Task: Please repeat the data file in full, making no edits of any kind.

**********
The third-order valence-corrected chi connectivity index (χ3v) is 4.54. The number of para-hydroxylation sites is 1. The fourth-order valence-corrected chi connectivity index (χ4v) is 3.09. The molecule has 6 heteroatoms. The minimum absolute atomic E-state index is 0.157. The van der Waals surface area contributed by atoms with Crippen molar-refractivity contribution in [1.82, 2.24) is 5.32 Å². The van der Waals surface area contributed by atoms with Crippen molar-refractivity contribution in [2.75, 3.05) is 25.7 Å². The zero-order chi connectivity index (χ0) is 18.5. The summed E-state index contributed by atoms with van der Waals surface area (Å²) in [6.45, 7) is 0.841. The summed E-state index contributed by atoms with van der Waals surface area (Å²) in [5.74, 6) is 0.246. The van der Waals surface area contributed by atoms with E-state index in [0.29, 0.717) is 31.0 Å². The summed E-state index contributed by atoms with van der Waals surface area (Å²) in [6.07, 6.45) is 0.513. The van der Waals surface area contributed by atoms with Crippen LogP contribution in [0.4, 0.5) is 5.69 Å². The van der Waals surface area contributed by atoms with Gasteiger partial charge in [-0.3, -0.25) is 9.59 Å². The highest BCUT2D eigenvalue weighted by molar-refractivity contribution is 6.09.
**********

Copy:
The third-order valence-corrected chi connectivity index (χ3v) is 4.54. The number of para-hydroxylation sites is 1. The fourth-order valence-corrected chi connectivity index (χ4v) is 3.09. The molecule has 6 heteroatoms. The minimum absolute atomic E-state index is 0.157. The van der Waals surface area contributed by atoms with Crippen molar-refractivity contribution in [1.82, 2.24) is 5.32 Å². The van der Waals surface area contributed by atoms with Crippen molar-refractivity contribution in [2.75, 3.05) is 25.7 Å². The zero-order chi connectivity index (χ0) is 18.5. The summed E-state index contributed by atoms with van der Waals surface area (Å²) in [6.45, 7) is 0.841. The summed E-state index contributed by atoms with van der Waals surface area (Å²) in [5.74, 6) is 0.246. The van der Waals surface area contributed by atoms with E-state index in [0.29, 0.717) is 31.0 Å². The summed E-state index contributed by atoms with van der Waals surface area (Å²) in [6.07, 6.45) is 0.513. The van der Waals surface area contributed by atoms with Crippen LogP contribution in [0.4, 0.5) is 5.69 Å². The van der Waals surface area contributed by atoms with Gasteiger partial charge in [-0.3, -0.25) is 9.59 Å². The highest BCUT2D eigenvalue weighted by molar-refractivity contribution is 6.09.